Nick Cobbing, The Noorderlicht journey, from PRIVATE 45 – Development. An Ecological Question
The arctic mechanism is out of balance — it is melting more than it is freezing.
I was privileged to get a glimpse inside the ice machine, to hear the collected snowfall creak under my feet and watch the melt-water gurgle down deep holes through these compacted layers, terrified that I might fall in. I flew over all this and watched the mass of solidifying ice drift so slowly towards the coastline like treacle or honey, displacing the rubble of moraine at its side like toast crumbs. As the cold arctic air burned my face, I framed patterns in the mass below me and from the safety of the bow of a ship I saw vast chunks of glacier fall into the sea as bergs. From an inflatable boat I found holes in their surface and saw how the bergs slowly gave themselves to the Atlantic waves that broke over them. I watched oceanographers compare the salinity of the ocean with this influx of melting freshwater and mail this data back to universities and institutes. Every wave and drop of snow, like a cog in a gigantic ice-making machine.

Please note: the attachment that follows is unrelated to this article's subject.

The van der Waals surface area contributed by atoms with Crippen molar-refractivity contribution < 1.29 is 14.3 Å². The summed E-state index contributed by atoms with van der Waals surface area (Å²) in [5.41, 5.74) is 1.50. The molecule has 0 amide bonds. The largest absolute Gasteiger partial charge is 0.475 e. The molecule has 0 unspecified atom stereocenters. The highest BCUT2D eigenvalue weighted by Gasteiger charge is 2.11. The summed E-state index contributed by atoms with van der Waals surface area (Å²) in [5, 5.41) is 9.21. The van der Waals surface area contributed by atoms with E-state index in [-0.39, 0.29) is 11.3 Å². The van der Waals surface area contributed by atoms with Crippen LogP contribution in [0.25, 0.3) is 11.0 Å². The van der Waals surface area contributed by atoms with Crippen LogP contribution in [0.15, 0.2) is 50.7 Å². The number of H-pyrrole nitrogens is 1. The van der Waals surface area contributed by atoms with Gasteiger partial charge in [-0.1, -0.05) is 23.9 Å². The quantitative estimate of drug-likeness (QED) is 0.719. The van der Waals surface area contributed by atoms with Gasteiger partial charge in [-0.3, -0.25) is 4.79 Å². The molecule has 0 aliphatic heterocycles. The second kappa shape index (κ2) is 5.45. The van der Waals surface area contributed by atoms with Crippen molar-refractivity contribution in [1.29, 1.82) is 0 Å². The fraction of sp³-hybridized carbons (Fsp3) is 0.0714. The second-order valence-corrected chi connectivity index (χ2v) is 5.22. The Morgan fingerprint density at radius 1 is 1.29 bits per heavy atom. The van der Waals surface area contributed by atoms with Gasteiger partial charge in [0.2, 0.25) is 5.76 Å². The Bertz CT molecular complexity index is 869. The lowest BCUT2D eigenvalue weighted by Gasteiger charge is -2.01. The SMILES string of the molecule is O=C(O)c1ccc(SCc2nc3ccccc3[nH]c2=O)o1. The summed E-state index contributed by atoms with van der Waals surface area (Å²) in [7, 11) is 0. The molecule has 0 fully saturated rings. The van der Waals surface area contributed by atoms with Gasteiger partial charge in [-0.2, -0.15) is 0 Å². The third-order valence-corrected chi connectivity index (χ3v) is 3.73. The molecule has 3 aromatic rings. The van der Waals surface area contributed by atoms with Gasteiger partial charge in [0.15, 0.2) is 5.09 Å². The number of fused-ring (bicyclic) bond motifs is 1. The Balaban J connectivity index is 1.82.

Returning 2 years later on a smaller ship, I was forced to confront the Arctic in human terms; a climate that could kill me if I put a foot wrong. I realized how dependent I was on the schooner that carried us across to Greenland from Svalabard, how much our safety depended on the success of one man to interpret the charts and weather systems of the furious seas in between. Glad to reach land, once there I was forced to reconsider what the natural world meant to me; something that could kill me with a stroke of its hand.